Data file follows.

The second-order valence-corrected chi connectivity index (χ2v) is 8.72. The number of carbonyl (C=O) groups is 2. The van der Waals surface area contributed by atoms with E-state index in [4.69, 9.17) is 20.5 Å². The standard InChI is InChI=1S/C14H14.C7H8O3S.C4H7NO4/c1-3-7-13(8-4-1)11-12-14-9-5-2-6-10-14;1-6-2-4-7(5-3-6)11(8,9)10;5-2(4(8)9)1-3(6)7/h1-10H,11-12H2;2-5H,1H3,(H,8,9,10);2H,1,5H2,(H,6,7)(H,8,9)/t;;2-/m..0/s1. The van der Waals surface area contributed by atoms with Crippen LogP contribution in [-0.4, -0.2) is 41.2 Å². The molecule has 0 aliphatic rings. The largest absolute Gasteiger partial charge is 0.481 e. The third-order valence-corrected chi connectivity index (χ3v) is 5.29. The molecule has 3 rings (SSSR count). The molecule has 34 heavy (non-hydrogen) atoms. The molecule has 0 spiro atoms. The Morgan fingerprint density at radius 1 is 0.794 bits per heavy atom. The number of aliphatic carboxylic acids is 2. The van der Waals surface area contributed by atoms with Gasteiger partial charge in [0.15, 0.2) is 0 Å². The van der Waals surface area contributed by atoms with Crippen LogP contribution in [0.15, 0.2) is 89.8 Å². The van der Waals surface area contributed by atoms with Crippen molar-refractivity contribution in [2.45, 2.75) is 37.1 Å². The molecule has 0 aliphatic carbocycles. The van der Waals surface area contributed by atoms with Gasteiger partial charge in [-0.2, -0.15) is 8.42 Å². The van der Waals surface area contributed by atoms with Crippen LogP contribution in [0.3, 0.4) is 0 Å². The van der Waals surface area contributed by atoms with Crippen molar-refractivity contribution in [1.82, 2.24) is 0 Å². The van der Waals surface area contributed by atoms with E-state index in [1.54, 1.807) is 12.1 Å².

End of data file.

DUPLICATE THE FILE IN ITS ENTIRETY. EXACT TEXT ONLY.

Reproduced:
The second-order valence-corrected chi connectivity index (χ2v) is 8.72. The number of carbonyl (C=O) groups is 2. The van der Waals surface area contributed by atoms with E-state index in [4.69, 9.17) is 20.5 Å². The standard InChI is InChI=1S/C14H14.C7H8O3S.C4H7NO4/c1-3-7-13(8-4-1)11-12-14-9-5-2-6-10-14;1-6-2-4-7(5-3-6)11(8,9)10;5-2(4(8)9)1-3(6)7/h1-10H,11-12H2;2-5H,1H3,(H,8,9,10);2H,1,5H2,(H,6,7)(H,8,9)/t;;2-/m..0/s1. The van der Waals surface area contributed by atoms with Crippen LogP contribution in [-0.4, -0.2) is 41.2 Å². The molecule has 0 aliphatic rings. The largest absolute Gasteiger partial charge is 0.481 e. The third-order valence-corrected chi connectivity index (χ3v) is 5.29. The molecule has 3 rings (SSSR count). The molecule has 34 heavy (non-hydrogen) atoms. The molecule has 0 spiro atoms. The Morgan fingerprint density at radius 1 is 0.794 bits per heavy atom. The number of aliphatic carboxylic acids is 2. The van der Waals surface area contributed by atoms with Gasteiger partial charge in [0.15, 0.2) is 0 Å². The van der Waals surface area contributed by atoms with Crippen LogP contribution in [0.15, 0.2) is 89.8 Å². The van der Waals surface area contributed by atoms with Crippen molar-refractivity contribution in [2.45, 2.75) is 37.1 Å². The molecule has 0 aliphatic carbocycles. The van der Waals surface area contributed by atoms with Gasteiger partial charge in [-0.2, -0.15) is 8.42 Å². The van der Waals surface area contributed by atoms with Crippen LogP contribution in [0.3, 0.4) is 0 Å². The van der Waals surface area contributed by atoms with Crippen molar-refractivity contribution in [1.82, 2.24) is 0 Å². The van der Waals surface area contributed by atoms with E-state index in [1.54, 1.807) is 12.1 Å².